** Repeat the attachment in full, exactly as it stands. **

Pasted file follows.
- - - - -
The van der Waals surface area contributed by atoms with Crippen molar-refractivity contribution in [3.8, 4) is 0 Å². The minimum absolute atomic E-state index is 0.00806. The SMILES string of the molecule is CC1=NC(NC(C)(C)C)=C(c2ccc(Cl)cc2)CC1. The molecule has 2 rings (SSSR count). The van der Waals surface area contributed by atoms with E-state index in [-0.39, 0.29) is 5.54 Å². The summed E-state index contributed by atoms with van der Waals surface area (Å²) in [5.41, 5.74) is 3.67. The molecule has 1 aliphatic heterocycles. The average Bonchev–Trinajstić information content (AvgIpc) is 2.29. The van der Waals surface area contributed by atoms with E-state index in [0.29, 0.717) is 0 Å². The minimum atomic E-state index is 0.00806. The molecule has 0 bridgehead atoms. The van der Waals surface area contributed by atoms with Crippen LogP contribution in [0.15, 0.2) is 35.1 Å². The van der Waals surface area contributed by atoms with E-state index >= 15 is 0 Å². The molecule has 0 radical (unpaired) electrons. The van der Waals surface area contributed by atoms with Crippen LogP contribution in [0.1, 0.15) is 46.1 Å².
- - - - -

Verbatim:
The van der Waals surface area contributed by atoms with Crippen molar-refractivity contribution in [3.8, 4) is 0 Å². The minimum absolute atomic E-state index is 0.00806. The SMILES string of the molecule is CC1=NC(NC(C)(C)C)=C(c2ccc(Cl)cc2)CC1. The molecule has 2 rings (SSSR count). The van der Waals surface area contributed by atoms with E-state index in [-0.39, 0.29) is 5.54 Å². The summed E-state index contributed by atoms with van der Waals surface area (Å²) in [5.41, 5.74) is 3.67. The molecule has 1 aliphatic heterocycles. The average Bonchev–Trinajstić information content (AvgIpc) is 2.29. The van der Waals surface area contributed by atoms with E-state index in [0.29, 0.717) is 0 Å². The minimum atomic E-state index is 0.00806. The molecule has 0 bridgehead atoms. The van der Waals surface area contributed by atoms with Crippen LogP contribution in [0.15, 0.2) is 35.1 Å². The van der Waals surface area contributed by atoms with E-state index >= 15 is 0 Å². The molecule has 0 radical (unpaired) electrons. The van der Waals surface area contributed by atoms with Crippen LogP contribution in [0.1, 0.15) is 46.1 Å².